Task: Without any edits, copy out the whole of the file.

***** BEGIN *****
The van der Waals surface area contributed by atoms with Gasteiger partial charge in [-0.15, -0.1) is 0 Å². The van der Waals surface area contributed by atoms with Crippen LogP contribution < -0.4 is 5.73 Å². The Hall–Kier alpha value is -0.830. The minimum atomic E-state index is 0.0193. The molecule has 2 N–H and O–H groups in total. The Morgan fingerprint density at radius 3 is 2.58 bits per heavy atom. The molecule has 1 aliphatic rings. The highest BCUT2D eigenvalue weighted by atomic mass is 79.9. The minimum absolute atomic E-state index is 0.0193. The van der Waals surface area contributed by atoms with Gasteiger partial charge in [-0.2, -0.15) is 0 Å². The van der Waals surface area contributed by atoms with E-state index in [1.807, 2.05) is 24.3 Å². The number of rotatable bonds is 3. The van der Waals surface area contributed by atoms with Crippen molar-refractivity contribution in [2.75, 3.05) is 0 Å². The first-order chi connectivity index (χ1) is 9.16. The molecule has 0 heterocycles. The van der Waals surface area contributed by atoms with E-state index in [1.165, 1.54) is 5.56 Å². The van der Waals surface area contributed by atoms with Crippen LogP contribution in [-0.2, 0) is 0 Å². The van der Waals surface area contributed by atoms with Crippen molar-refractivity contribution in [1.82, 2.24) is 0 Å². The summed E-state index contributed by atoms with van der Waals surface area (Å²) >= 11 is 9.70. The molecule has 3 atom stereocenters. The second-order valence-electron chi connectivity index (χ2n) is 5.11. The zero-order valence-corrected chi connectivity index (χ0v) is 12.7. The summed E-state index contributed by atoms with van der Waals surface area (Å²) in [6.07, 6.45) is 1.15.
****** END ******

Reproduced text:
The van der Waals surface area contributed by atoms with Gasteiger partial charge in [-0.15, -0.1) is 0 Å². The van der Waals surface area contributed by atoms with Crippen LogP contribution < -0.4 is 5.73 Å². The Hall–Kier alpha value is -0.830. The minimum atomic E-state index is 0.0193. The molecule has 2 N–H and O–H groups in total. The Morgan fingerprint density at radius 3 is 2.58 bits per heavy atom. The molecule has 1 aliphatic rings. The highest BCUT2D eigenvalue weighted by atomic mass is 79.9. The minimum absolute atomic E-state index is 0.0193. The van der Waals surface area contributed by atoms with Gasteiger partial charge in [-0.2, -0.15) is 0 Å². The van der Waals surface area contributed by atoms with E-state index in [1.807, 2.05) is 24.3 Å². The number of rotatable bonds is 3. The van der Waals surface area contributed by atoms with Crippen molar-refractivity contribution in [2.75, 3.05) is 0 Å². The first-order chi connectivity index (χ1) is 9.16. The molecule has 0 heterocycles. The van der Waals surface area contributed by atoms with E-state index in [1.165, 1.54) is 5.56 Å². The van der Waals surface area contributed by atoms with Crippen LogP contribution in [-0.2, 0) is 0 Å². The van der Waals surface area contributed by atoms with Crippen molar-refractivity contribution in [1.82, 2.24) is 0 Å². The summed E-state index contributed by atoms with van der Waals surface area (Å²) >= 11 is 9.70. The molecule has 3 atom stereocenters. The second-order valence-electron chi connectivity index (χ2n) is 5.11. The zero-order valence-corrected chi connectivity index (χ0v) is 12.7. The summed E-state index contributed by atoms with van der Waals surface area (Å²) in [6.07, 6.45) is 1.15.